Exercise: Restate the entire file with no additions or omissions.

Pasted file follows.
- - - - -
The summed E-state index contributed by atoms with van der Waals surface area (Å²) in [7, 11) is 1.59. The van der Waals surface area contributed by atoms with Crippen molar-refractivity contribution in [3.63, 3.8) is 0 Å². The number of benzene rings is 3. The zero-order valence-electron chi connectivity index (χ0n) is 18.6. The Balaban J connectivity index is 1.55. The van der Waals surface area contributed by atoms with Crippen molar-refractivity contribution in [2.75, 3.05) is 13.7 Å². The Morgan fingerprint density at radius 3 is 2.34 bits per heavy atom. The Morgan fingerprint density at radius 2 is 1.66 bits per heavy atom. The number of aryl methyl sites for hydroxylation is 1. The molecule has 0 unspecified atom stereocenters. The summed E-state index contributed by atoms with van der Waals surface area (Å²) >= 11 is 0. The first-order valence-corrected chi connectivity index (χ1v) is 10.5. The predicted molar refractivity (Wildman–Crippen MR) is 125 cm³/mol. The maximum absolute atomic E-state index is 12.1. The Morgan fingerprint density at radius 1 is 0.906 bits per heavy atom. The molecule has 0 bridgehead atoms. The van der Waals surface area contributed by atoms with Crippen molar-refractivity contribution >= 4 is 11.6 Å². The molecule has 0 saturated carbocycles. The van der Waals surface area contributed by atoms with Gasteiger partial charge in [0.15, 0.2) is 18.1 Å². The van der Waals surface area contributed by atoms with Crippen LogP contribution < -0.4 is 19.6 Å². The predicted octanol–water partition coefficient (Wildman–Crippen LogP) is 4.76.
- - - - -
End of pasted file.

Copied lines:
The summed E-state index contributed by atoms with van der Waals surface area (Å²) in [7, 11) is 1.59. The van der Waals surface area contributed by atoms with Crippen molar-refractivity contribution in [3.63, 3.8) is 0 Å². The number of benzene rings is 3. The zero-order valence-electron chi connectivity index (χ0n) is 18.6. The Balaban J connectivity index is 1.55. The van der Waals surface area contributed by atoms with Crippen molar-refractivity contribution in [2.75, 3.05) is 13.7 Å². The Morgan fingerprint density at radius 3 is 2.34 bits per heavy atom. The Morgan fingerprint density at radius 2 is 1.66 bits per heavy atom. The number of aryl methyl sites for hydroxylation is 1. The molecule has 0 unspecified atom stereocenters. The summed E-state index contributed by atoms with van der Waals surface area (Å²) >= 11 is 0. The first-order valence-corrected chi connectivity index (χ1v) is 10.5. The predicted molar refractivity (Wildman–Crippen MR) is 125 cm³/mol. The maximum absolute atomic E-state index is 12.1. The Morgan fingerprint density at radius 1 is 0.906 bits per heavy atom. The molecule has 0 bridgehead atoms. The van der Waals surface area contributed by atoms with Crippen molar-refractivity contribution >= 4 is 11.6 Å². The molecule has 0 saturated carbocycles. The van der Waals surface area contributed by atoms with Gasteiger partial charge in [0.15, 0.2) is 18.1 Å². The van der Waals surface area contributed by atoms with Crippen LogP contribution < -0.4 is 19.6 Å². The predicted octanol–water partition coefficient (Wildman–Crippen LogP) is 4.76.